Hybrid Work Is Here to Stay: Here’s How to Ensure Success

July 11, 2024 | From HRCalifornia Extra

by Jessica Mulholland, Managing Editor, CalChamber

It’s been more than four years since what was essentially a massive remote work experiment began — from March 30 to April 2 of 2020, 62 percent of workers began working remotely, which was about double the percentage just a couple of weeks prior, according to Gallup data at the time.

Fast forward to February 2024, and Gallup reports that 27 percent of workers are still fully remote. Many employers, however, want these employees back on site but are met with resistance, so they’re partaking in what’s called “office peacocking” — or making their offices more attractive and comfortable in an attempt to lure employees back to the office, according to an Owl Labs study.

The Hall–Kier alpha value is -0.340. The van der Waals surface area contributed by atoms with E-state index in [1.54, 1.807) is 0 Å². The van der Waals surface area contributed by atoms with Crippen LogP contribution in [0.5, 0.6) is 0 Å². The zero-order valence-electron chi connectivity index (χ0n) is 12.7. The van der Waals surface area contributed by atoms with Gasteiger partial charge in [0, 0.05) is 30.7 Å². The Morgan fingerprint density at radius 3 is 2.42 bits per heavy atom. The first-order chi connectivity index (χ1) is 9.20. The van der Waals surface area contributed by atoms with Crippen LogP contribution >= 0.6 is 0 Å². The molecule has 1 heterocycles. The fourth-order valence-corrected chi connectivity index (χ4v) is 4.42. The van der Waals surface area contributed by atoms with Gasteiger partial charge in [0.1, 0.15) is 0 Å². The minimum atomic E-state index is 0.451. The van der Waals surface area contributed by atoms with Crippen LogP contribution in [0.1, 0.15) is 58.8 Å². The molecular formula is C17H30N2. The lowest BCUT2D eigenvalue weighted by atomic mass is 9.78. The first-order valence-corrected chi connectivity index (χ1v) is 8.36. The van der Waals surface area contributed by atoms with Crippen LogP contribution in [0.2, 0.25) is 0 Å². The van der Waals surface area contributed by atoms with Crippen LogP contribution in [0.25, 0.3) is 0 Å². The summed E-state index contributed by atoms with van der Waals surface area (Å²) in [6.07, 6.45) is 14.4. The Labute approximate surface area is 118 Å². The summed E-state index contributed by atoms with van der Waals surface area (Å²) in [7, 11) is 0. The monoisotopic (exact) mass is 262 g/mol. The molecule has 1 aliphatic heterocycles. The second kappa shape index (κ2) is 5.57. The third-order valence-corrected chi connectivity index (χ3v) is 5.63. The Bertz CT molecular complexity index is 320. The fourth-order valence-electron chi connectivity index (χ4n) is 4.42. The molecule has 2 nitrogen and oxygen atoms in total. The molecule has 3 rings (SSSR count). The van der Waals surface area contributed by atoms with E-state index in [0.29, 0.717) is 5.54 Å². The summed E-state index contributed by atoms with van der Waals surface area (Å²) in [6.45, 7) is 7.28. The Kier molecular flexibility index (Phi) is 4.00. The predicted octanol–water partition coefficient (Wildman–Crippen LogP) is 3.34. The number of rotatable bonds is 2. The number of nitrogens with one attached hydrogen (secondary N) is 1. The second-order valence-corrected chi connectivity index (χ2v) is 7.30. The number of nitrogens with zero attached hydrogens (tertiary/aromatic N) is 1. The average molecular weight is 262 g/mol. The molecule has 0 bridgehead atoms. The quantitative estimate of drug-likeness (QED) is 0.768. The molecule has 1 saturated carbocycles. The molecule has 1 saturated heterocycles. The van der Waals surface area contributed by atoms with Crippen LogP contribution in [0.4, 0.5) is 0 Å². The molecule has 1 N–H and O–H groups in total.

And it’s no wonder employers want their workers on site, as many remote employees are partaking in a new trend called “quiet vacationing,” or taking vacation time without telling your employer. In fact, a Resume Builder survey released in June shared that 1 in 8 workers planned on quiet vacationing this summer — and since it’s nearly mid-July, many probably have already.

Thankfully, employers operating under a hybrid work model — where employees split their workdays between home and the office each week — are susceptible to quiet vacationing to a lesser degree than employers of fully remote workforces.

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